Primary Headache Associated with Sexual Activity

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Treatment of almost all medical conditions has been affected by the COVID-19 pandemic. NICE has issued rapid update guidelines in relation to many of these. This guidance is changing frequently. Please visit https://www.nice.org.uk/covid-19 to see if there is temporary guidance issued by NICE in relation to the management of this condition, which may vary from the information given below.

Synonyms: orgasmic cephalgia, orgasmic headache, primary sexual headache, coital headache, early coital cephalgia, orgasmic coital cephalgia

Primary sexual headache has been re-classified by the International Headache Society (IHS) as primary headache associated with sexual activity (PHASA). The exact prevalence in not known, although it is more common in men. It used to be considered that there were two types - pre-orgasmic and orgasmic headache, but clinical studies have since been unable to distinguish these. Therefore, PHASA is now considered a single entity with variable presentation. The symptoms can resemble significant causes of secondary headache including subarachnoid haemorrhage (and warning bleeds for subarachnoid haemorrhage) and reversible cerebral vasoconstriction syndromes. Neuroimaging is therefore needed to distinguish primary, benign causes of sexual headache from secondary, potentially life-threatening causes.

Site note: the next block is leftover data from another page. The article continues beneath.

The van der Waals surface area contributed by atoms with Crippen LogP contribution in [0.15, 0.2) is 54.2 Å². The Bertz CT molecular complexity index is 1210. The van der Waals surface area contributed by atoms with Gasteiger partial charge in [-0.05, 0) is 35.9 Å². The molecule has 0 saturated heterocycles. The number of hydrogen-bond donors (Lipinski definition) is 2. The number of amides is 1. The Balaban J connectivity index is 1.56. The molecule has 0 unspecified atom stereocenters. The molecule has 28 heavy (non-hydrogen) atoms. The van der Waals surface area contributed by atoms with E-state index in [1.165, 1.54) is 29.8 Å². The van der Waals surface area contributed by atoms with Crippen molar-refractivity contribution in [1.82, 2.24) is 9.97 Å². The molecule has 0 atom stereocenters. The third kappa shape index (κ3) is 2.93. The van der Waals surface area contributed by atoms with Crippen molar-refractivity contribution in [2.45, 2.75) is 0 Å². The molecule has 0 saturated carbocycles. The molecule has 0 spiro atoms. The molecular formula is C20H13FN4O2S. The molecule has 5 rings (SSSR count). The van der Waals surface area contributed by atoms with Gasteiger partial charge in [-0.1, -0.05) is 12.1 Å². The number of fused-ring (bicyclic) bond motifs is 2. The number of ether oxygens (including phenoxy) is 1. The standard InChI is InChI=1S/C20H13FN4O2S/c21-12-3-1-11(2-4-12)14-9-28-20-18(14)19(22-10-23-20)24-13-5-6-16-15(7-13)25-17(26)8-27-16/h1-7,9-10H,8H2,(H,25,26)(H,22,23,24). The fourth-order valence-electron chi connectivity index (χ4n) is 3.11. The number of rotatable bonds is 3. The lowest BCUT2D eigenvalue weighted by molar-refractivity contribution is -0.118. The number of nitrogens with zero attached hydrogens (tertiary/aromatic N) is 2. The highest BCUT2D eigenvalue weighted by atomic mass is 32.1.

PHASA is included in the list of 'Other Primary Headache Disorders', which is the fourth group of primary headaches in the International Classification of Headache Disorders third edition (ICHD-3). It has been sub-classified as a 'headache associated with physical exertion', which also includes primary cough headache, primary exercise headache and primary thunderclap headache.

Several theories have been put forth to explain the underlying mechanism of PHASA. The exact pathophysiology is unknown. However, a muscular component and impaired cerebrovascular autoregulation have been suggested. One case reported stated that MRI angiography was normal[3].

Headaches provoked by cough and exertion share some features with PHASA, although they affect different age groups and have different gender distributions. Valsalva-like manoeuvres are the common triggers. Migraine is commonly comorbid with exertion headaches and coital headaches, and some patients with coital headache may have reversible cerebral vasoconstriction syndromes[4].

Whilst most headaches relating to sexual activity are benign, a few are associated with significant morbidity ('malignant coital cephalgia'):

  • Some patients have reversible cerebral vasoconstriction syndromes[4, 5].